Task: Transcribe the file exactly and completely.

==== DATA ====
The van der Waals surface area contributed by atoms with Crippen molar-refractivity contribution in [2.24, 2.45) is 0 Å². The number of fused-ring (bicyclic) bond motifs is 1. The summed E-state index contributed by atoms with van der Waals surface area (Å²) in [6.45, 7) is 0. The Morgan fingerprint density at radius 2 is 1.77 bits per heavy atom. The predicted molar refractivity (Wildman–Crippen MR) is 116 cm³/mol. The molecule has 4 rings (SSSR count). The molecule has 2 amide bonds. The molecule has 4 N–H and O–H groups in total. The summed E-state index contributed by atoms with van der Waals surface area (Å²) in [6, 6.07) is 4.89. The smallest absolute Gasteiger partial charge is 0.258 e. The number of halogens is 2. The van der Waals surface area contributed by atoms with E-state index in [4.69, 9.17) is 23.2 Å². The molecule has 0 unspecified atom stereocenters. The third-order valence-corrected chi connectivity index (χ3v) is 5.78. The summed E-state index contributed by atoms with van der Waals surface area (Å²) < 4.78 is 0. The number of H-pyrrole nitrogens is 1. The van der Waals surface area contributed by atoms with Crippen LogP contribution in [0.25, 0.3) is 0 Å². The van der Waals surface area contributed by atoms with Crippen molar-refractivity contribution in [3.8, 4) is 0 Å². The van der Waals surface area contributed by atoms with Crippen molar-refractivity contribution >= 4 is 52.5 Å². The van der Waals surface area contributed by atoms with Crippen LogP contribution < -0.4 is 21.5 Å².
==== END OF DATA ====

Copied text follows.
The van der Waals surface area contributed by atoms with Crippen molar-refractivity contribution in [2.24, 2.45) is 0 Å². The number of fused-ring (bicyclic) bond motifs is 1. The summed E-state index contributed by atoms with van der Waals surface area (Å²) in [6.45, 7) is 0. The Morgan fingerprint density at radius 2 is 1.77 bits per heavy atom. The predicted molar refractivity (Wildman–Crippen MR) is 116 cm³/mol. The molecule has 4 rings (SSSR count). The molecule has 2 amide bonds. The molecule has 4 N–H and O–H groups in total. The summed E-state index contributed by atoms with van der Waals surface area (Å²) in [6, 6.07) is 4.89. The smallest absolute Gasteiger partial charge is 0.258 e. The number of halogens is 2. The van der Waals surface area contributed by atoms with E-state index in [4.69, 9.17) is 23.2 Å². The molecule has 0 unspecified atom stereocenters. The third-order valence-corrected chi connectivity index (χ3v) is 5.78. The summed E-state index contributed by atoms with van der Waals surface area (Å²) < 4.78 is 0. The number of H-pyrrole nitrogens is 1. The van der Waals surface area contributed by atoms with Crippen LogP contribution in [0.25, 0.3) is 0 Å². The van der Waals surface area contributed by atoms with Crippen molar-refractivity contribution in [3.8, 4) is 0 Å². The van der Waals surface area contributed by atoms with Crippen molar-refractivity contribution >= 4 is 52.5 Å². The van der Waals surface area contributed by atoms with Crippen LogP contribution < -0.4 is 21.5 Å².